A mother and daughter looking sad and hugging in a kitchen

Deciding to divorce or separate is tough, but it's only just the start. What will it really mean for you and your family? No one knows, but we can give you some good places to start.

Divorce/separation ... Potato/po-ta-toe

We sometimes use the words interchangeably, but divorce and separation do mean slightly different things. Divorce is when your marriage is legally over. Separation is when you’ve decided to end the relationship but, if you were married, it isn’t legally over. If you were never married, breaking up could also be called a separation. Either way, you will probably need to figure out shared-care arrangements for your children. This information on co-parenting can guide you through the process.

Will splitting up negatively affect your teen?

Divorce or separation can affect your teen in many ways. It can be a great opportunity for starting afresh by removing conflict from the household, allowing both parents’ relationships with the teenager to become stronger. However, it’s important to be aware of potential negative impacts so that you can spot them and take action to help. The situation could cause your teen to:

  • feel angry, sad or withdrawn – they might get in trouble at school or lash out at home
  • feel anxious and be eager to please you – they might cling to you or go to lengths to try and make you happy
  • withdraw and keep their worries from you – such as going from being chatty and open to just saying everything is ‘fine’ all the time
  • struggle with the changes around friends and school, if you’re moving house.

If you’re coming from violence or trauma, separation or divorce might also bring issues around this to the surface. Read about how you can support your teenager, and what services you can contact if needed.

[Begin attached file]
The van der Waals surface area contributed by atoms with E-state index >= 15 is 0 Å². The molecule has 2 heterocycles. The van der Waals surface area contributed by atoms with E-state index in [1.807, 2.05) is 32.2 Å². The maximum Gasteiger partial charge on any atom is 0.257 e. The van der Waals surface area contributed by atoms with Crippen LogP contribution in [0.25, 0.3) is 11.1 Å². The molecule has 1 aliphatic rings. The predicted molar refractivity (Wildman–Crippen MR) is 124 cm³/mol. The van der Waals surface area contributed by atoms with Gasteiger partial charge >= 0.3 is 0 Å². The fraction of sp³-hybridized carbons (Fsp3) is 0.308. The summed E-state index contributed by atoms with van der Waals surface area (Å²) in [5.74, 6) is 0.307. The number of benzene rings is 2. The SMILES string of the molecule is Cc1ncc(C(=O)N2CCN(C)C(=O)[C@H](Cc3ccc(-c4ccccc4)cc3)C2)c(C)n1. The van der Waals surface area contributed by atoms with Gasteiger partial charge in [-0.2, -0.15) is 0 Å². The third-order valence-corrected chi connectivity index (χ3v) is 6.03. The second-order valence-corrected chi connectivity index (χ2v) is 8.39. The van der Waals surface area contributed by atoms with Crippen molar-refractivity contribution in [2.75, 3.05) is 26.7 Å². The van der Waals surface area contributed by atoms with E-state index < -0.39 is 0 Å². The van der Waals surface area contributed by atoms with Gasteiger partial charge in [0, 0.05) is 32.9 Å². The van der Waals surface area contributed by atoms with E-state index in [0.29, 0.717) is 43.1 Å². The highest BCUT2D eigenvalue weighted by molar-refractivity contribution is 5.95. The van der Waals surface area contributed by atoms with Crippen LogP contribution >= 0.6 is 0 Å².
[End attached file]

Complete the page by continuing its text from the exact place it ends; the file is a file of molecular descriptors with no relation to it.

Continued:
Helping your teen while caring for yourself

Divorce and separation are tough on you, as well as on your teen. Taking care of yourself is really important so that you can be fully there for your child. Remember, it’s important to put on your own oxygen mask first, before you can help anyone else! Get some tips in this video where other parents talk about what they do to take care of themselves.

Keep the lines of communication open, and listen carefully to what your child has to say. Let them air their concerns, even if it’s hard for you to hear. If you know something is up but you’re not sure where to start, take this quiz to work out some potential issues your teen could be having, or use this guide to help you figure out what’s bothering your teen.

Don’t be afraid to ask for help. The Reachout Forums and Parents One-on-One Support are a great place to ask questions and come up with a plan.

So, you're a co-parent now?

Being a co-parent is a whole new skill and might feel a little overwhelming, along with everything else going on. Co-parenting is the new relationship you have with your ex-partner, where you still work together to parent your teen, even though you’re not a couple anymore. What that looks like is different for every family, so focus on what’s best for yours. Check out this article for tips on working out a co-parenting arrangement. Try to keep a good working relationship with your ex, even if you don’t like them, as this will benefit your teen in the long run.

Divorce and separation can be tough on both parents and kids. With the right support and planning, you can give your teen the skills to adapt to the change and continue to have a positive outlook for the future.

Have a crack at some things you can do right now.